London: Trübner & Cie. 1858. 4to. 265 x 210 mm. (10 1/2 x 8 1/4 inches). [ii], vi, 202 pp. Engraved frontispiece, engraved title-page (with the date 1859 in the imprint), and 16 full-page engraved plates after original sketches by Moritz Rugendas. Original brown cloth, decorated in bind and gilt; rebacked sympathetically, some fading of the cover and some sporadic foxing to the tissue guards and to a few plates; with faults quite a good copy.
The first edition of Sartorius's Mexico was published in Darmstadt in 1855 in nine parts, followed by editions published in London and New York in 1858-59. Satorius's book is one of the key travel books which illustrates the landscape and people of Mexico. Satorius was a refugee who left Germany looking for political and religious freedom. He became a wealthy miner and businessman and spent the later years of his life exploring and writing about his adopted country. Working with the artists Moritz Rugendas, they produced an image of the country that focused on the pastoral settings and the rugged lives of the rancheros. Rugendas's drawings and paintings were highly detailed and provided a series of engravers the opportunity to produce some stunning images of the Mexico during the 1850's. C. M. Kurz, J. Poppel and W. Lang were responsible for translating the lyrical style of Rugendas into engravings that captured the terrain and the lives of the Mexican people. Together, Satorius and Rugendus were interpreters of the Mexican state for both European and American audiences and were active in promoting emigration and business development in that country.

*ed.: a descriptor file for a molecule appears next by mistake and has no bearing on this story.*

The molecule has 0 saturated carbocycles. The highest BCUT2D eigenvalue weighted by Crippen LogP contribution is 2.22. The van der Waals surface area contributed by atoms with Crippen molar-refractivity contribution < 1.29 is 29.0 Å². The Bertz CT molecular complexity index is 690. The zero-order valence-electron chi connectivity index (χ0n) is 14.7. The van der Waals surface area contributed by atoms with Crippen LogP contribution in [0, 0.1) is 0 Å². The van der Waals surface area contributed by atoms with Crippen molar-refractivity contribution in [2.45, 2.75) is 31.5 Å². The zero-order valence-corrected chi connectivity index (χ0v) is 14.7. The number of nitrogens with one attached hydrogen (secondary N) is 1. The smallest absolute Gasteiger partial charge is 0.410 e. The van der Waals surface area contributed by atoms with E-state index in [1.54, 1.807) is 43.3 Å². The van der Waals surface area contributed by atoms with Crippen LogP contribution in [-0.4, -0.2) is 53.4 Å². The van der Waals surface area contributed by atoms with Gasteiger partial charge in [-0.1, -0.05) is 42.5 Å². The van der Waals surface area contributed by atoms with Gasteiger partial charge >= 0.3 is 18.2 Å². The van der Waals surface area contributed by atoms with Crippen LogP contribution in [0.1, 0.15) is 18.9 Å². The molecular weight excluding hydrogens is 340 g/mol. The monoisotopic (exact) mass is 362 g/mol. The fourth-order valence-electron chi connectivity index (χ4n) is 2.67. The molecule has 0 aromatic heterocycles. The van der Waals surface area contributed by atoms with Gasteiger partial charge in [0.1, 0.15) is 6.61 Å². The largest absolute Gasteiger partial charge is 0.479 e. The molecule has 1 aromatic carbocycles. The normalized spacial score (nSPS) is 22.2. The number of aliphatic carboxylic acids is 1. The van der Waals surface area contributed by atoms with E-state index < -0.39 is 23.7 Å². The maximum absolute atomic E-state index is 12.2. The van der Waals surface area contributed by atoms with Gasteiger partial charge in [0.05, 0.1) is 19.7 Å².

Sabin 77121. See David J. Fox's review of a new edition of Rugendas's Mexico published in 1961 by Brockhaus of Stuttgart, in The Geographical Journal , Vol. 128, No. 4 (December 1962), pp. 538-539. (354)
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